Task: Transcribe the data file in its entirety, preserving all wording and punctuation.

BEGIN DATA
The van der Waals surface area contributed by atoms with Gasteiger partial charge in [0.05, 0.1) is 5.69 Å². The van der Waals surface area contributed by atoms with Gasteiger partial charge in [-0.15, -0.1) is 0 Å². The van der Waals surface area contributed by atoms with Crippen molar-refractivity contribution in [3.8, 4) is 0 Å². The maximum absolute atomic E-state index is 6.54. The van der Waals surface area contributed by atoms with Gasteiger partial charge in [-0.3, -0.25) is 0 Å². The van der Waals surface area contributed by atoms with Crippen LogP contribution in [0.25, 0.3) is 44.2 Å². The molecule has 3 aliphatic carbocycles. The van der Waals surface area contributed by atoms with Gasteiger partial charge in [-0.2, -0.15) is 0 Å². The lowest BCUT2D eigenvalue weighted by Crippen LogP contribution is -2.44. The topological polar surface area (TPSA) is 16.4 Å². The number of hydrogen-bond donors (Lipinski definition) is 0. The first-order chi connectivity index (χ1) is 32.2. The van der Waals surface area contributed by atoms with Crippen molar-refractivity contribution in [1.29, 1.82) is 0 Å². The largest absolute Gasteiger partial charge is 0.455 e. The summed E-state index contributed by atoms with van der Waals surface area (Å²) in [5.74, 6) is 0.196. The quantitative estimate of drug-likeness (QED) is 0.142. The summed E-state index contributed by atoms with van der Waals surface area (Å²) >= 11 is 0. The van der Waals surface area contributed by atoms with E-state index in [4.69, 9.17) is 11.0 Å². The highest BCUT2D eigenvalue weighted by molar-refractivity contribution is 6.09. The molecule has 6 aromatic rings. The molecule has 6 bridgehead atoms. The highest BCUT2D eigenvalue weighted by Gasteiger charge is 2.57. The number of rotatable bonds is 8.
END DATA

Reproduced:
The van der Waals surface area contributed by atoms with Gasteiger partial charge in [0.05, 0.1) is 5.69 Å². The van der Waals surface area contributed by atoms with Gasteiger partial charge in [-0.15, -0.1) is 0 Å². The van der Waals surface area contributed by atoms with Crippen molar-refractivity contribution in [3.8, 4) is 0 Å². The maximum absolute atomic E-state index is 6.54. The van der Waals surface area contributed by atoms with Gasteiger partial charge in [-0.3, -0.25) is 0 Å². The van der Waals surface area contributed by atoms with Crippen LogP contribution in [0.25, 0.3) is 44.2 Å². The molecule has 3 aliphatic carbocycles. The van der Waals surface area contributed by atoms with Gasteiger partial charge in [-0.2, -0.15) is 0 Å². The lowest BCUT2D eigenvalue weighted by Crippen LogP contribution is -2.44. The topological polar surface area (TPSA) is 16.4 Å². The number of hydrogen-bond donors (Lipinski definition) is 0. The first-order chi connectivity index (χ1) is 32.2. The van der Waals surface area contributed by atoms with Crippen molar-refractivity contribution in [1.29, 1.82) is 0 Å². The largest absolute Gasteiger partial charge is 0.455 e. The summed E-state index contributed by atoms with van der Waals surface area (Å²) in [5.74, 6) is 0.196. The quantitative estimate of drug-likeness (QED) is 0.142. The summed E-state index contributed by atoms with van der Waals surface area (Å²) >= 11 is 0. The van der Waals surface area contributed by atoms with E-state index in [4.69, 9.17) is 11.0 Å². The highest BCUT2D eigenvalue weighted by molar-refractivity contribution is 6.09. The molecule has 6 aromatic rings. The molecule has 6 bridgehead atoms. The highest BCUT2D eigenvalue weighted by Gasteiger charge is 2.57. The number of rotatable bonds is 8.